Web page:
Safety-wise, it’s a step up from the original model in that you don’t have to use your hand to push the vegetable through the blades, eliminating the chances of getting cut when spiralizing.

As mentioned above, the standard Veggetti is great for one or two people, but if you have a bigger family to feed, the Veggetti Pro is going to make things a lot easier.

The standard version has two options for noodle sizes, and the Pro offers thick, thin, or spiral options.

Although the original had minimal food wastage, the pro makes it possible to use the entire length of the vegetable, almost eliminating waste altogether.

Also, because you’re not inserting the vegetable inside of the unit (as in the Original), you have many more options of vegetables to use and aren’t as limited by diameter.

Having said this, many people do find it difficult to get the vegetables to stay in the clamp and also report issues with the suction feet failing to stick properly; both problems that make the device a tad more frustrating to use.

The Veggetti Pro is even easier to clean than the Original, simply take it apart, give it a rinse, or throw it in the dishwasher.

Even though it’s a bit bulkier than the original, it can be dismantled for compact storage when not in use.

All in all, the Veggetti Pro does seem to do what it claims: create healthy noodles from various vegetables with no mess and no fuss.

If you want to do a lot of spiralizing or have more options with regards to your choice of vegetables and sizes, opt for the Pro version.

Is The Veggetti Worth It?

How does cutting your calories down without depriving yourself of delicious meals sound?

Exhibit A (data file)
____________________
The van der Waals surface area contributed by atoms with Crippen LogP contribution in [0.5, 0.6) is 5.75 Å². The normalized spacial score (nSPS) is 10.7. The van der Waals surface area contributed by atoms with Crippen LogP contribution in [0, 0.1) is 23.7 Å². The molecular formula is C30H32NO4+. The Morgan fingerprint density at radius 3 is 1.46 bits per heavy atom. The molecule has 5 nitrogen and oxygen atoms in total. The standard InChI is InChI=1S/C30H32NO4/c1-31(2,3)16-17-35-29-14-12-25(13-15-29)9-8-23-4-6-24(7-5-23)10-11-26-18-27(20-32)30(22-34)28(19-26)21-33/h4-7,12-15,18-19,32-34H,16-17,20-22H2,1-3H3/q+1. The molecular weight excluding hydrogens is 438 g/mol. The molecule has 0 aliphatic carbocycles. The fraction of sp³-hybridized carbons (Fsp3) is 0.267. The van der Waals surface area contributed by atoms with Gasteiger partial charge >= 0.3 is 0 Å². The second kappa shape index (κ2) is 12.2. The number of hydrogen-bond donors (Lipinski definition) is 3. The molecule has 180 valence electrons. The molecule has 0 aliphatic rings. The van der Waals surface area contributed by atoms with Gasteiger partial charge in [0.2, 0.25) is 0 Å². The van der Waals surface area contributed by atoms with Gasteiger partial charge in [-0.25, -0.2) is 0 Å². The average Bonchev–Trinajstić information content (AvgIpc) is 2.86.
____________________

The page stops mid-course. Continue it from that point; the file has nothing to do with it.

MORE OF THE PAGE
For those who are vegan, for those who have wheat or gluten issues, or just for those who want a new way to present their cooked vegetables, the Veggetti Original or Veggetti Pro may be just what you need for your kitchen.

Not every product that we review is worth purchasing, but this item has landed on our wish list! It’s not the highest quality spiralizer on the market, but this makes it more affordable, and it does do a great job without needing any extra bells and whistles.

Eating healthy is important for everyone these days, and this little device makes it that much easier to do.

Written By Tara Williams

Tara is a food writer that has been editing and authoring articles for KitchenSanity since its founding. Her writing offers personal experience from experimentation with food and recipe creation. If you’re looking for simple tips, she will make your journey in the kitchen straightforward with a dash of fun.

8 thoughts on “Veggetti Spiral Vegetable Cutters Reviewed”

  1. I am still getting used to the Vegetti. I am one of those who is intolerant of not only wheat, but also it seems grain of any kind. This gadget has provided a way for me to enjoy pasta-like meals with my family again!

  2. Loved the idea of low cal, gluten free pasta. Had some at a restaurant and then bought the Veggetti. All I can say is , Ouch! My poor fingers. I gave it to my son and his wife.

  3. I love this small device and prefer it over my spiraler, which was marketed long before the Vegetti, Spiraler. Carefulness must be exercised.

    • Hi Merry,

      Sweet potatoes can cook fast and will become extremely hot (Please use some sort of heat resistant gloves when handling them).

      If they cook too much, they won’t spiral. If they don’t heat enough, you might be tempted to use too much force and create an accident (that’s why I prefer the pro version to remove my hands from the situation as much as possible).

      It will depend on the size of your potato and strength of your microwave. I’ve tried microwaving for 30 seconds at a time and check to see how it spirals between each heating attempt. Unfortunately they aren’t the best vegetable for spiralizing.

      Thanks so much,